Okay, we've done it. We had the new year and we had Yom Kippur, and now all we have left of the Tishrei holidays are Succot and Simchat Torah. I certainly don't mean to belittle these holidays; they are full of tradition and we feel their presence throughout the country. We also still have a lot of vacation time, due to these holidays. But at this point we are no longer wishing one another a good and sweet new year, but have rather moved into the new year, and begin taking it for granted.
So this means that we have to actually DO some of things we said we were aiming for: like trying to be a better person, like working at not causing harm to others, and like trying to really bring about the health and the peace we said we wanted to see.
Okay, that's a bit harder than just wishing for it, or saying the nice platitudes to your family, friends and colleagues. The words come easily enough, but the actions...? That's another story.
In social psychology there is a concept known as diffusion of responsibility. Many people like this, because it gets them off the hook. Diffusion of responsibility means that when there is a group of people, and someone needs help (for instance, you are in your apartment and you hear a woman screaming for help), no one helps, since everyone assumes that someone else will come to the rescue.
If we continue with the example of the woman in desparate need of help, since your apartment is just one of many in a high rise building, you assume that someone else will help, and so you do nothing. And that's the problem; EVERYONE is doing the same - that is nothing - since everyone is sure that someone else will call for help. The often tragic end result is that the woman is found injured, or worse, later on.
People don't shirk responsibility because they are inherently cruel or evil (at least most people aren't), but because of at least 4 reasons: (1) it's hard to get involved - it takes time and energy; (2) it's not always clear if there is a real need for help, or if it will pass; (3) aiding someone else may cause us to fear for our own safety, and we instinctively first take care of ourselves; (4) in individualistic societies (thank heavens not all societies are so individualistic and there are collectivistic societies where people really do care more for one another), we are taught to mind our own business. And so we do just that, even if means that someone else is being harmed.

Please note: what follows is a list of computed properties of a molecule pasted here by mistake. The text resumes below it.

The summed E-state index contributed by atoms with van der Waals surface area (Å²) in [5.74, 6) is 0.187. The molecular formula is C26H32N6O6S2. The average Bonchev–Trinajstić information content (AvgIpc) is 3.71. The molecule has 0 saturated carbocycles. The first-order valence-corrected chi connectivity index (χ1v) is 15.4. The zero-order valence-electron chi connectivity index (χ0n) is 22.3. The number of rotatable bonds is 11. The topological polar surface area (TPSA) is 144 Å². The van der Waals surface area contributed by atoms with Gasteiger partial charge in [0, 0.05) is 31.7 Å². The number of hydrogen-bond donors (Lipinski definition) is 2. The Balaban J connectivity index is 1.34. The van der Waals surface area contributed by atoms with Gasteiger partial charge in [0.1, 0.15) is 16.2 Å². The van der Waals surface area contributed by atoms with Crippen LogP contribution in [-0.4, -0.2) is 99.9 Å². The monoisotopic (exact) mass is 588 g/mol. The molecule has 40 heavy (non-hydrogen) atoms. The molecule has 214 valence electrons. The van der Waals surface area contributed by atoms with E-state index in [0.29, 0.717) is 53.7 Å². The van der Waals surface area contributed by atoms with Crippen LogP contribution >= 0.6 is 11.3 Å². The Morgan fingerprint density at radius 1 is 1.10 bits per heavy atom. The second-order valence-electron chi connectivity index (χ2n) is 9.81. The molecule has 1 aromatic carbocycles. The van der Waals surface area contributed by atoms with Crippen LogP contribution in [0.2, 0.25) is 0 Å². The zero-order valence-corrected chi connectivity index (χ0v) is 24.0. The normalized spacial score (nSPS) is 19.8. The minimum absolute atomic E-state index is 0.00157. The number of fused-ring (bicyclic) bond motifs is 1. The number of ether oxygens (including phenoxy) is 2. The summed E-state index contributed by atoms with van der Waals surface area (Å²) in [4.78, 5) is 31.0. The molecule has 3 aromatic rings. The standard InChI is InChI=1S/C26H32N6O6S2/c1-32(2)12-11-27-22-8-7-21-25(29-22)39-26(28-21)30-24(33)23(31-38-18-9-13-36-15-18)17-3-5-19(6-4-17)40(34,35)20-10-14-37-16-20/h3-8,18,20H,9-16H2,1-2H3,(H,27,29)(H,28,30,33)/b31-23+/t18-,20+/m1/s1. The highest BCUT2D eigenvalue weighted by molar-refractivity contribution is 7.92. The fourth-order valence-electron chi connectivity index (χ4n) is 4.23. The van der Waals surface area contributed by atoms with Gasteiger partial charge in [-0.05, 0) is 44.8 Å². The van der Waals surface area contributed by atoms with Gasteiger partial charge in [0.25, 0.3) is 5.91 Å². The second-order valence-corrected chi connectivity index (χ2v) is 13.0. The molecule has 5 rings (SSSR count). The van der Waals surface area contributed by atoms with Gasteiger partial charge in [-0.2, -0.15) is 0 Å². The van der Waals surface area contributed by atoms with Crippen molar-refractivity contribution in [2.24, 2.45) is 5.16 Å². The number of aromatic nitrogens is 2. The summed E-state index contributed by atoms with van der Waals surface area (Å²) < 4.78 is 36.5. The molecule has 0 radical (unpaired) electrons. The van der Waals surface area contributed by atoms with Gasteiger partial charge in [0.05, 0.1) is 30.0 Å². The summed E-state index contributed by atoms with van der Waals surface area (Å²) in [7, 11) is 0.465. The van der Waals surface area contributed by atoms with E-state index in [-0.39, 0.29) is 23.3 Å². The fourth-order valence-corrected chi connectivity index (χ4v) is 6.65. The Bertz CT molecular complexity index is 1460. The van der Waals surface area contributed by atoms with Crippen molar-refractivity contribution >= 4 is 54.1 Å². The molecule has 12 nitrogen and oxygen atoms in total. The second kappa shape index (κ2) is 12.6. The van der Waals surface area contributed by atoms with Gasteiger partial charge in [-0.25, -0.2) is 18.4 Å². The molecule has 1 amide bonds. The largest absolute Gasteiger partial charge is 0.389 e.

Diffusion of responsibility doesn't mesh well with all of those great new years blessings and wishes for peace and social justice and a year of significance and goodness if you don't care for one another, and if you don't help one another. It's hard to work for peace and social justice and goodness if you ignore cries for help, continue to be blind to oppression and suffering, and assume that someone else (Obama? The Quartet? The UN?) will step in and do what needs to be done.
We can continue with the same same old, same old, or we can have the courage to change, to take responsibility, and to worry less about how much time/money/energy it will cost (it will cost us something), if the one who cries for help is really in danger (they are), if it may put us in some danger (it might) and if we should mind our own business (we shouldn't).
The same old same old has proven to be toxic. It takes some courage to change, but there is hope that if we do dare to change, our new year may really bring us - all of us - some more health and goodness.
Thank goodness for that.